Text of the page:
Yet another approach suggests that citizenship-for-sale programmes are themselves a display of sovereignty. Jason Sharman, studying microstates, notes that states “selling sovereign prerogatives” shows the strength of micro-state sovereignty. After all, a sovereign state – any sovereign state, from the smallest to the largest – should, as a principled part of its sovereignty get to select its citizens. Some right-wing groups frame citizenship-for-sale as putting sovereignty where it should be: in ‘the man’ and not ‘the state.’ Discussing the Maltese scheme, Ayelet Shachar and Rainer Baubock characterise EU intervention in Malta’s distribution of passports-for-money as an intervention in Malta’s sovereignty from the EU. In this view, citizenship-for-sale is an expression of sovereignty and regulating it limits sovereignty.

States work together to privilege sovereignty in global politics because they collectively benefit from sovereignty’s exclusivity.

So which is it? My recent book, The Sovereignty Cartel, suggests that both of these approaches – and the debate about citizenship-for-sale as a whole – miss a fundamental property of sovereignty, and in so doing, fail to see that both citizenship-for-sale programmes and their regulation are tools of the sovereignty cartel. I make the argument that sovereignty itself is a product of state collusion.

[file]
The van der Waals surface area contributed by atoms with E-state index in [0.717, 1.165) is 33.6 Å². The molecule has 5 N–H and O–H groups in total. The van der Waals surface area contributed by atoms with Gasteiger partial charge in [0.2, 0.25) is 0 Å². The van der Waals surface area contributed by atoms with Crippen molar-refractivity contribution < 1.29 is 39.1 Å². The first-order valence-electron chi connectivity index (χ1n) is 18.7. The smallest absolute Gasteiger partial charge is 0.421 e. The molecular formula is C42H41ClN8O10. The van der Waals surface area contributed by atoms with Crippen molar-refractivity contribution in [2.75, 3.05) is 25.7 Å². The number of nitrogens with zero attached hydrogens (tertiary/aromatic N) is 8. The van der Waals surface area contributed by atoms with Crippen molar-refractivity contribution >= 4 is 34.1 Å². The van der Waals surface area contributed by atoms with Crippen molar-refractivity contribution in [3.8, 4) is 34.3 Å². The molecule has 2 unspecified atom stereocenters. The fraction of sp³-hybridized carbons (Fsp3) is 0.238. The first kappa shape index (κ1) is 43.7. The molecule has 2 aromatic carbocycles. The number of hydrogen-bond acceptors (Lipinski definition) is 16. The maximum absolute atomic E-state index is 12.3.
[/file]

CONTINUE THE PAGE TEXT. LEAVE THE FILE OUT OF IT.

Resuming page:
Sharman notes that “the current international system presents even its smallest and weakest members with choices rather than imperatives.” This is true, but why is the interesting part. Looking at different phenomena in global politics from international courts to trade to migration and citizenship, I demonstrate that states work together to privilege sovereignty in global politics because they collectively benefit from sovereignty’s exclusivity. The association of the state and sovereign property rights benefits all states – big and small, powerful and weak, friend and enemy – and, as such, they collude to maintain sovereignty’s continuing conceptual and empirical dominance.

In the book, I discuss various commercialisations of sovereignty, including flags of convenience and citizenship-for-sale. Empirically, I suggest that the sovereignty cartel has a high but not unlimited tolerance for these schemes because of its interest in reifying state sovereignty as a property right. While the tolerance is high, it is limited by perceptions that one state’s exercising of this sovereignty poses a significant imposition on another state’s ability to exercise its sovereignty. In that case, the sovereignty cartel defends states’ sovereign abilities to control who enters and exits their territory effectively. In other words, the sovereignty cartel makes possible both citizenship-for-sale and the pushback these programmes receive.

What is ‘at stake’, then, in citizenship-for-sale programmes is not only the ability of states to choose their citizens, or the risk that ‘bad’ people will circumvent travel restrictions – the debate itself presents an opportunity to reify, and prop up, a social construction of sovereignty in which all states have a vested interest. For that part, though, we will need to look beyond the Guardian’s coverage.